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Representative Owens shared during debate that “As of October 1, 2020, there were 560,917 students enrolled in K-12 schools in Oregon with 21,705 of those students enrolled in virtual charter schools; right around 3.9%”. The amendment of 4% would preserve those students’ rights to continue learning where they area. Currently school districts may go over the 3% cap, but the decision is up to the individual district not the student’s family. Since last Spring, approximately 25% of the school districts in Oregon have reached or exceeded their 3% cap and are now denying student transfers. Denied students have an appeals process, but, according to ODE, Since June 2020, the Department had received 832 appeals, 388 were denied and 31 are pending. 46% of all appeals are denied giving parents little to no choice. They can return to the distance learning or limited in person learning now being offered by most school districts, homeschool their children themselves, or pay for private education.
As public school in Oregon are still not fully open for in person learning and the start of the 2021-22 school year is only 5 months away, many families are concerned that full-time in person learning may not return and they may also be shut out of the public virtual charter school option. In a recent survey conducted by the Oregon Values and Beliefs Center, it showed that 58% of Oregonians expect remote learning for K-12 students to continue for a few years.
Representative Suzanne Weber (R-Tillamook), a retired public school teacher of 30 years, told the House members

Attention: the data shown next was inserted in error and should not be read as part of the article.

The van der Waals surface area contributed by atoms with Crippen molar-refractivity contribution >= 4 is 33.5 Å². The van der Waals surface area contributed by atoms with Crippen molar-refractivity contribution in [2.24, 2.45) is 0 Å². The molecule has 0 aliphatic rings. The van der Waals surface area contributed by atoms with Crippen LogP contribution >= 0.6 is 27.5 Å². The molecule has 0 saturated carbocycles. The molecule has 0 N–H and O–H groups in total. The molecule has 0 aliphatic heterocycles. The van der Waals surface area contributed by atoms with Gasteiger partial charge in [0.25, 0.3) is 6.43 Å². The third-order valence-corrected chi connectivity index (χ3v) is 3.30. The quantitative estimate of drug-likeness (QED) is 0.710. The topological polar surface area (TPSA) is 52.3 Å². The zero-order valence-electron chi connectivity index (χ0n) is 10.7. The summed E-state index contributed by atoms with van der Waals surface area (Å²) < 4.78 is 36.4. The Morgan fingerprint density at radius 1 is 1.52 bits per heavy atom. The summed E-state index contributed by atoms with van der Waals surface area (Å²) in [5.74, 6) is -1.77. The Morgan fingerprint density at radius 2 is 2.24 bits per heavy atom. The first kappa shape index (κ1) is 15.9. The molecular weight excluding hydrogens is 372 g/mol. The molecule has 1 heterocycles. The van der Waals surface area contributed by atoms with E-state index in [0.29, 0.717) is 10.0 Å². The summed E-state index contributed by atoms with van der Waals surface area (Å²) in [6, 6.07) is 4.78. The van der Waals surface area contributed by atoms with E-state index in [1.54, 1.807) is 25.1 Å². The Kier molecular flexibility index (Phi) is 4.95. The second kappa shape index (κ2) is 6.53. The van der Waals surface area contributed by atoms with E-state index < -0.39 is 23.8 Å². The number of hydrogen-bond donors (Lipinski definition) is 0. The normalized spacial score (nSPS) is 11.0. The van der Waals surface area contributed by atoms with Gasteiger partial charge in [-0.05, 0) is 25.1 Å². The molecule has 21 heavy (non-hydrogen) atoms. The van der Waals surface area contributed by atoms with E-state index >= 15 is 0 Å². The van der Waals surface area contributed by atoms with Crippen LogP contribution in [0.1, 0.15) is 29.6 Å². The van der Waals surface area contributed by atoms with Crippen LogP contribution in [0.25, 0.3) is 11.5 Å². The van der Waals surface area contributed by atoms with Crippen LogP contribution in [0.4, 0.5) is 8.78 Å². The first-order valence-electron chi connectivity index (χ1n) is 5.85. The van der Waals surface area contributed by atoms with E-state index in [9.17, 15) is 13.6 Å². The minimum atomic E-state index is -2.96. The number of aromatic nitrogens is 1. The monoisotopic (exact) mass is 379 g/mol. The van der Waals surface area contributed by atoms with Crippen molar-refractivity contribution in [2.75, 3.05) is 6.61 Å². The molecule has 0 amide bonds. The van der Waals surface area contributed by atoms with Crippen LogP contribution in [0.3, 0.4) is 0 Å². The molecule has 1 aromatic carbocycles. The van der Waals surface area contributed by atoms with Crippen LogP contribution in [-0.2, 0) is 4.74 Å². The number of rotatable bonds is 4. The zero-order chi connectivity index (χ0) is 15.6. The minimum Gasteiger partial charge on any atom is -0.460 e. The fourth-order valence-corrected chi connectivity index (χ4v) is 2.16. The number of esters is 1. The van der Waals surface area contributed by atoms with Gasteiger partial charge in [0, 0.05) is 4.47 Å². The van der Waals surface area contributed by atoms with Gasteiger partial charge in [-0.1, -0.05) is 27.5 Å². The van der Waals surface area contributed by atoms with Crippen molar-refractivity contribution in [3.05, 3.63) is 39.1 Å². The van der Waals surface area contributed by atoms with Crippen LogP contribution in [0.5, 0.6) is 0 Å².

“This body has rightly spent this session addressing equity; making sure that ALL Oregonians have equitable access to the services to which they have a right. That is exactly what the cap adjustment does. It insists that every child in Oregon has a right to a public education. Equity in education means that we meet our students where they are, not insist they fit into a model of public education that comes to us from a time when only white, wealthy men ran public institutions, and insisted that everyone conform to the way THEY think things should be. That’s not equity. Let’s not just pick and choose what we believe equity to be based on pressure from political special interests. Let’s do what’s best for students, especially those who have been marginalized for so long”.
House Democrats used their supermajority powers, ignored the request, and voted to protect the OEA and brick-and-mortar funding over doing what was best for Oregon families and Oregon students. The bill is headed to the Senate and will most likely be assigned to the Senate Education committee.